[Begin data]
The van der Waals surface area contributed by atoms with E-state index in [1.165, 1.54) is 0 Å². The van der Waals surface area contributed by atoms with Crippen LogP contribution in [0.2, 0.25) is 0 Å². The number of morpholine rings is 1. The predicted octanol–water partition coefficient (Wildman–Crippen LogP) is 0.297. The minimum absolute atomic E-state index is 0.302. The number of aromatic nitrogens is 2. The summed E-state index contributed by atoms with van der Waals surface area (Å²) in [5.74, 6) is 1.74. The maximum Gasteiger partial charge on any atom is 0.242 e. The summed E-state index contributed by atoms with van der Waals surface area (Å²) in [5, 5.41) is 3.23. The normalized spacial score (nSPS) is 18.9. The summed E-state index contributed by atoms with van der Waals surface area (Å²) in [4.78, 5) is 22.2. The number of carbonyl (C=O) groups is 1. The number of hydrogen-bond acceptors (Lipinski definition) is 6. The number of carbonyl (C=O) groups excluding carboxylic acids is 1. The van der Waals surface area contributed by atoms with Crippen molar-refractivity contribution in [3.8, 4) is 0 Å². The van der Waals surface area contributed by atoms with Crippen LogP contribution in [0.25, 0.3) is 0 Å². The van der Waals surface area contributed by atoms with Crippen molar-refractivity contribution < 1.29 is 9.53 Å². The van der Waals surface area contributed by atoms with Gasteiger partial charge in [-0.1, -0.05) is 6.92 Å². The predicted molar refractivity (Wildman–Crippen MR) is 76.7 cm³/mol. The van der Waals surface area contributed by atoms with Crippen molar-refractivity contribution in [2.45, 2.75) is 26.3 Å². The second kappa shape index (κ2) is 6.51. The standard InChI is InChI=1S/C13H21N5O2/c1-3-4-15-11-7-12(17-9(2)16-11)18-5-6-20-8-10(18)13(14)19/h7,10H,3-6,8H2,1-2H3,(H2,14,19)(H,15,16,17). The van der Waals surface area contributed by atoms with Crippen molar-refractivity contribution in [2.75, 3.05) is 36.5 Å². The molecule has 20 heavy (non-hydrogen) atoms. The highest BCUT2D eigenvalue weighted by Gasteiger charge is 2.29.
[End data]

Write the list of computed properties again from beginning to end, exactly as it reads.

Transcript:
The van der Waals surface area contributed by atoms with E-state index in [1.165, 1.54) is 0 Å². The van der Waals surface area contributed by atoms with Crippen LogP contribution in [0.2, 0.25) is 0 Å². The number of morpholine rings is 1. The predicted octanol–water partition coefficient (Wildman–Crippen LogP) is 0.297. The minimum absolute atomic E-state index is 0.302. The number of aromatic nitrogens is 2. The summed E-state index contributed by atoms with van der Waals surface area (Å²) in [5.74, 6) is 1.74. The maximum Gasteiger partial charge on any atom is 0.242 e. The summed E-state index contributed by atoms with van der Waals surface area (Å²) in [5, 5.41) is 3.23. The normalized spacial score (nSPS) is 18.9. The summed E-state index contributed by atoms with van der Waals surface area (Å²) in [4.78, 5) is 22.2. The number of carbonyl (C=O) groups is 1. The number of hydrogen-bond acceptors (Lipinski definition) is 6. The number of carbonyl (C=O) groups excluding carboxylic acids is 1. The van der Waals surface area contributed by atoms with Crippen molar-refractivity contribution in [3.8, 4) is 0 Å². The van der Waals surface area contributed by atoms with Crippen LogP contribution in [0.25, 0.3) is 0 Å². The van der Waals surface area contributed by atoms with Crippen molar-refractivity contribution < 1.29 is 9.53 Å². The van der Waals surface area contributed by atoms with Gasteiger partial charge in [-0.1, -0.05) is 6.92 Å². The predicted molar refractivity (Wildman–Crippen MR) is 76.7 cm³/mol. The van der Waals surface area contributed by atoms with Crippen molar-refractivity contribution in [2.45, 2.75) is 26.3 Å². The second kappa shape index (κ2) is 6.51. The standard InChI is InChI=1S/C13H21N5O2/c1-3-4-15-11-7-12(17-9(2)16-11)18-5-6-20-8-10(18)13(14)19/h7,10H,3-6,8H2,1-2H3,(H2,14,19)(H,15,16,17). The van der Waals surface area contributed by atoms with Crippen molar-refractivity contribution in [2.75, 3.05) is 36.5 Å². The molecule has 20 heavy (non-hydrogen) atoms. The highest BCUT2D eigenvalue weighted by Gasteiger charge is 2.29.